2015 has been a terrific year for movie adaptations of books. The day after Thanksgiving, we saw the movie version of a book I loved, Colm Tóibín’s Brooklyn.It’s a jewel of a movie, and I highly recommend it. The story concerns a young Irish immigrant, Eilis, who comes to the United States in the 1950s. Horribly homesick at first, she falls in love and begins to make a life for herself. A tragedy calls her home to Ireland and she is torn between her two lives.
Colm Tóibín is thrilled with Brooklyn as a movie. He concurs with all the film critics who have commented on the performance of 21-year-old Irish-American actress Saoirse Ronan as Eilis. Asked if Ronan portrays Eilis as he imagined her, Tóibín commented on her emotional authenticity:
She was able to move from looking satisfied or in control, to suddenly seeming to be about to lose control, or feeling very sad. She could let a cloud cross her face very, very quickly and easily and convincingly in a few seconds. The camera’s on her face quite a lot, and you see everything she’s feeling about leaving home, going away. She doesn’t have to speak; it’s there. If you’re a novelist, you can feel only jealousy toward it.
After I saw the movie, I tracked down my copy of Brooklyn (which came out in 2009). I had marked several passages I particularly liked, including this one, which is such a clear and beautiful evocation of homesickness:
She was nobody here. It was not just that she had no friends and family; it was rather that she was a ghost in this room, in the streets on the way to work, on the shop floor. Nothing meant anything… . Nothing here was part of her. It was false and empty, she thought. She closed her eyes and tried to think, as she had done so many times in her life, of something she was looking forward to, but there was nothing. Not the slightest thing. Not even Sunday.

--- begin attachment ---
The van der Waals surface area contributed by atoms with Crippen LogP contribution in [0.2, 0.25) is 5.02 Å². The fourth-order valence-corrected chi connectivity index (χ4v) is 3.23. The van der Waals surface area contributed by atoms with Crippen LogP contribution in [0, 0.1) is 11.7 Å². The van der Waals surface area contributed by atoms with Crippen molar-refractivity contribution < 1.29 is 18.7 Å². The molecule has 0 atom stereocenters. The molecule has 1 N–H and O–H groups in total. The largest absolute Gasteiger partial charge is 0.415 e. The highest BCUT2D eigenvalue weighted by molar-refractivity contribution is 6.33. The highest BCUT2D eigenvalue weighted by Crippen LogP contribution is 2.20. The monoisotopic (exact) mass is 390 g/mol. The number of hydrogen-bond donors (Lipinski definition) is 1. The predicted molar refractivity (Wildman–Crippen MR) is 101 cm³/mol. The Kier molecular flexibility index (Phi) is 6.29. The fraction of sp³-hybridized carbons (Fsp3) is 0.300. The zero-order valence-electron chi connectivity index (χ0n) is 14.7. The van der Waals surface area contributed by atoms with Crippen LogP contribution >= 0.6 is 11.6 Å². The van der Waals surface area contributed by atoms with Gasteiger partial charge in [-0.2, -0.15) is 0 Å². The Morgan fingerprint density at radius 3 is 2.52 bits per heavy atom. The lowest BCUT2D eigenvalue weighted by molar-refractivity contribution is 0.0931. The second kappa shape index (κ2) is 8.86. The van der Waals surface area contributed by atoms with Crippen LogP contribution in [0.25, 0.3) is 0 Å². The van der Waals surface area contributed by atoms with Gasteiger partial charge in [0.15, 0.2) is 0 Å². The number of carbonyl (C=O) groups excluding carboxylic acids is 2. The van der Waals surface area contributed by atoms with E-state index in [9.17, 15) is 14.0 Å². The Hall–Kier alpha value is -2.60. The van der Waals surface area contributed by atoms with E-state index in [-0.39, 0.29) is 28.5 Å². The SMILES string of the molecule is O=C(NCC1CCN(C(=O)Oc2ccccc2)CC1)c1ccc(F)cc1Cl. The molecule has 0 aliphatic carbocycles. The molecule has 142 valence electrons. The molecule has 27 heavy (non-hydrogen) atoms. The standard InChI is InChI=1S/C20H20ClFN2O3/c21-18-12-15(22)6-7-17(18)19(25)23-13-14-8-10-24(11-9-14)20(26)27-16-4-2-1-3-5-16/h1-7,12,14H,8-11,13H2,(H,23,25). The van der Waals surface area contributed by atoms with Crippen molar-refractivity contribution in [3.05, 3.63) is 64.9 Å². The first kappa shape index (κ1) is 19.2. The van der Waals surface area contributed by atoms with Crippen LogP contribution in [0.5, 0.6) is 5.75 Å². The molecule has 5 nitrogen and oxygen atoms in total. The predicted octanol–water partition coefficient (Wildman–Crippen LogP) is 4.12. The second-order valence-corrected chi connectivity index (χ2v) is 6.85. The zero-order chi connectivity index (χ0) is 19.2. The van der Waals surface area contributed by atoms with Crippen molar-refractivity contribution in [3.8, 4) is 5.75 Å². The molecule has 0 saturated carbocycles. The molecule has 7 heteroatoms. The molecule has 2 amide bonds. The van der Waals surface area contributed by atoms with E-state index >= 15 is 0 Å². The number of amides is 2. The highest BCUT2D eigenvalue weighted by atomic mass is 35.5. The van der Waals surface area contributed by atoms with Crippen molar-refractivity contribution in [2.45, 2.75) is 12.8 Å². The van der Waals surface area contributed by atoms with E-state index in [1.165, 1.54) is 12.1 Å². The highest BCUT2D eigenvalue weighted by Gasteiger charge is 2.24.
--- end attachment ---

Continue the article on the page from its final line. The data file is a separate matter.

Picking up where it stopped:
I also recalled that the ending of the book was a little different from the ending of the movie. Novels, in Tóibín’s opinion, require a certain ambiguity that doesn’t work in films. The ending of the movie version of Brooklyn is more clear-cut and emotionally satisfying than the ending of the novel. Tóibín said:
There’s a moment toward the end of the movie in which much more emotion is released than I will ever allow to occur because I work with a sort of restraint, and I like endings where the reader just doesn’t know exactly what happens. In a movie, you make a different pact with the audience. You can’t just end a page before the real ending, which I think in a novel you can always do, and you almost must always do.
Earlier in 2015, I saw several excellent movie adaptations of favorite books — Still Alice, Testament of Youth, and Far From the Madding Crowd (which inspired me to reread the book). My son tells me that Room is excellent, but I got claustrophobia reading the book and I’m not sure if I can sit through the movie! Opening this month are two movies based on nonfiction books I loved — In the Heart of the Sea and The Big Short. And of course, I can’t wait to see Macbeth.
At least no American publisher has released a movie tie-in edition of Macbeth. (Sadly, Penguin released one in the U.K.: “Now a major motion picture . . .”). I’m not sure why publishers keep coming out with these movie tie-in editions, because readers hate them. We’ve had many customers choose to special-order a book with the original cover rather than buy the one with the movie tie-in cover we have in the store. Two years ago, The Week published an article called “The Great Gatsby and 7 Other Hideous Movie Tie-In Book Covers”. Some are worse than others, but I’ve seen very few that are improvements over the original covers.
What’s your favorite movie adaptation of a book?